Surrogacy bill: make it realistic

Methods to regulate surrogacy and related practices, whereby childless persons hire the womb of a woman to carry and deliver their baby, have been actively discussed in the country for many years. This is because India has become a hub for surrogacy with people not only from the country but other countries too engaging women as surrogates. A whole system of clinics, doctors and other personnel and facilities has come up around it. There have been charges that many poor and ill-informed women are exploited, and that is why a regulatory framework for it was conceived. The Law Commission proposed a total ban on commercial surrogacy, which is surrogacy for a consideration, and supported only ‘’altruistic surrogacy’’. But a parliamentary committee opposed an outright ban, calling it too moralistic and violative of a woman’s freedom of choice. 

The Surrogacy (Regulation) Bill which was passed by the Lok Sabha last week is aligned to the Law Commission’s view. It allows only ‘’close relatives’’ to become surrogate mothers and disallows any payment other than medical expenses. This is unrealistic and is based on a paternalistic view of family ties which is fast disappearing. It is difficult to imagine that a relative would be ready to carry a baby for nine months without a financial reward. If a woman finds it a means to earn an income the government should not deny it, and she has the right to decide what she should do with her body. It is not the idea of surrogacy but the malpractices that should be curbed and regulated. It is likely that such a restriction would push surrogacy underground and create a black market. The committee’s view that financially weak relatives may be coerced into surrogacy cannot be dismissed altogether and so exploitation may still continue. Many women’s groups have opposed the provisions of the bill.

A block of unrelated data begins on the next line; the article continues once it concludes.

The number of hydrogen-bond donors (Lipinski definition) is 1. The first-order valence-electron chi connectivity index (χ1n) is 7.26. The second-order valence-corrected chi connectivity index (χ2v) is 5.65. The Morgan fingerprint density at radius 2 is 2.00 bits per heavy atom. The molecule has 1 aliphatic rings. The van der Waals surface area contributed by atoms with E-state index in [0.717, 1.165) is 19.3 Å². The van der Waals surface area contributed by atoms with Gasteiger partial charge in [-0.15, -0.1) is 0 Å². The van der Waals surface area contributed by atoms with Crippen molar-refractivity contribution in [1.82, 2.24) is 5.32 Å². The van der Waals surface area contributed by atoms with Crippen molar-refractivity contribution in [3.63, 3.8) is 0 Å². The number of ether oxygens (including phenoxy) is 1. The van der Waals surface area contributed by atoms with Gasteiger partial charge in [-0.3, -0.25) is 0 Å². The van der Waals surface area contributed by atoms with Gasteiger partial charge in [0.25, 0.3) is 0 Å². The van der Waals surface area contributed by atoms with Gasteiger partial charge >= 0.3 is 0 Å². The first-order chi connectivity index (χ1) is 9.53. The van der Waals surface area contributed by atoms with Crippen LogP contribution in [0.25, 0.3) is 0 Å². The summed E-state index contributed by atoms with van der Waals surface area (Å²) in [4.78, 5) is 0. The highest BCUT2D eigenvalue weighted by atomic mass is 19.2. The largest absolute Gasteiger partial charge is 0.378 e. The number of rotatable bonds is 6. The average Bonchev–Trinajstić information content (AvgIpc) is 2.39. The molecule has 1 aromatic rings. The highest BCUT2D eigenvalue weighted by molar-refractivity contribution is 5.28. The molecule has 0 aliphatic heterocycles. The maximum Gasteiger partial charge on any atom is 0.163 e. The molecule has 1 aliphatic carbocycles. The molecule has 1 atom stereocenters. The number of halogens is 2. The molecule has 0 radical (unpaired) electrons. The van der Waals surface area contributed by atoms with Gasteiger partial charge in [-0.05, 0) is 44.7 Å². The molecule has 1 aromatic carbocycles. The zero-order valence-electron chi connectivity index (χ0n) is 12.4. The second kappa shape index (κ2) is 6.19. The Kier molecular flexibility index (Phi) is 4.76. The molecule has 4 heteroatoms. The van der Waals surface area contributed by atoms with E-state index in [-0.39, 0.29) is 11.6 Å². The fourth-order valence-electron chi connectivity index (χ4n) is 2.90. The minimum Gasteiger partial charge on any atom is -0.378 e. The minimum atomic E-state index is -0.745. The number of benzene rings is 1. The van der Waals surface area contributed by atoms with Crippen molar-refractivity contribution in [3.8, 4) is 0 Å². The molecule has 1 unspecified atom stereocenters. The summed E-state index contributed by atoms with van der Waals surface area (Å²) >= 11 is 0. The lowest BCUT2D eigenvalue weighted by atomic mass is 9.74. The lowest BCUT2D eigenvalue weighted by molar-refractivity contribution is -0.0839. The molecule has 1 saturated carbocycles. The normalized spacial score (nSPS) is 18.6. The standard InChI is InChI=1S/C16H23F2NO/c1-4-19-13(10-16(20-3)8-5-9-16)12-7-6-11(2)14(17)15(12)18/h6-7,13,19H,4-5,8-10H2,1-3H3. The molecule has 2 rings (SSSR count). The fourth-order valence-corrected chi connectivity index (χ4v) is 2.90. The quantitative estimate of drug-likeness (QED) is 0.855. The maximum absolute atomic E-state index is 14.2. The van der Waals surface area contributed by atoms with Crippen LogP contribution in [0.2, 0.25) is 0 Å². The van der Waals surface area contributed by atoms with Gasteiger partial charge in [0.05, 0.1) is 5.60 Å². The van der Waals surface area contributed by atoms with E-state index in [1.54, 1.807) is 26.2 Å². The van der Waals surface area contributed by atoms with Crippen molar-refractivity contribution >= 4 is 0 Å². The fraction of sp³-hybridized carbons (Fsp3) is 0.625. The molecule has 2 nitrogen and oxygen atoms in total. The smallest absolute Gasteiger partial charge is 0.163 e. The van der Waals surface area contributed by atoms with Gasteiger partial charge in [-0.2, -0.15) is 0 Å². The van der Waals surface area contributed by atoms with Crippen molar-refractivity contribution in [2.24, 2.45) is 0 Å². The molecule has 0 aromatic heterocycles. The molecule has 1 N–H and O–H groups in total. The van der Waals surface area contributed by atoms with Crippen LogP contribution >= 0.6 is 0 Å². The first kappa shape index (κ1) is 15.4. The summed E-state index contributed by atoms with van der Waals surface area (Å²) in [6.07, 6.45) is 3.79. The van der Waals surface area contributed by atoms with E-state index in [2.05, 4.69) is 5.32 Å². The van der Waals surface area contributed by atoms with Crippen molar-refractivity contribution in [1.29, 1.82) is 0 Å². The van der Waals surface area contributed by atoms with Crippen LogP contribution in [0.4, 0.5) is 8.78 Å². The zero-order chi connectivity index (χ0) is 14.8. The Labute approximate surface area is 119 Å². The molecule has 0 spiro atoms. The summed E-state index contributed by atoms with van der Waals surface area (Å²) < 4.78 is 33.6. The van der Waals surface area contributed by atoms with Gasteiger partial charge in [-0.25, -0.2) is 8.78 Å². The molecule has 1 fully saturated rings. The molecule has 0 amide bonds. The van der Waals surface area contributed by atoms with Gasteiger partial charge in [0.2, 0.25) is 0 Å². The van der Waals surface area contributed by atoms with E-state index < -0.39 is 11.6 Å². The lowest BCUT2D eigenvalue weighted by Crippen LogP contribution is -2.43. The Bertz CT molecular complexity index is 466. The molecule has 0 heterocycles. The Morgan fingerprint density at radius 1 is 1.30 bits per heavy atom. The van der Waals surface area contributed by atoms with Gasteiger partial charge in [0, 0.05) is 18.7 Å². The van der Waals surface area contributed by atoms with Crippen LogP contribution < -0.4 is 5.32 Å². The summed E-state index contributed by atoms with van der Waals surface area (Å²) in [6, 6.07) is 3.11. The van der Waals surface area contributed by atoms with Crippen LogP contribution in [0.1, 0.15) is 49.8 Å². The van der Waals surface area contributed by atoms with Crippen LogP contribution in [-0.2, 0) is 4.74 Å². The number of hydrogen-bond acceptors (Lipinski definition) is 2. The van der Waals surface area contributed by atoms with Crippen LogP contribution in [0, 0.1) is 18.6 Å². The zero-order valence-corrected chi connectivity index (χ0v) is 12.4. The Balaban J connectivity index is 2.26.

The bill allows surrogacy only to couples married for at least five years. It disallows it for couples in live-in relationships and for homosexuals. The Supreme Court has accepted live-in relationships as legal. The court has also decriminalised homosexuality. So why should these sections of people be denied the right to surrogacy? It amounts to discrimination. Many other countries do not have a legal ban on commercial surrogacy. This may lead to new ways of violation of the ban in India. In the Lok Sabha, some members made a demand to make the bill more liberal and realistic and to expand its scope. These demands and suggestions should be considered when the bill is introduced in the Rajya Sabha, and the wrong and unnecessary restrictions should be removed. 

Liked the story?

  • 0

    Happy
  • 0

    Amused
  • 1

    Sad
  • 0

    Frustrated
  • 0

    Angry

Comments:

Surrogacy bill: make it realistic

0 comments

Write the first review for this !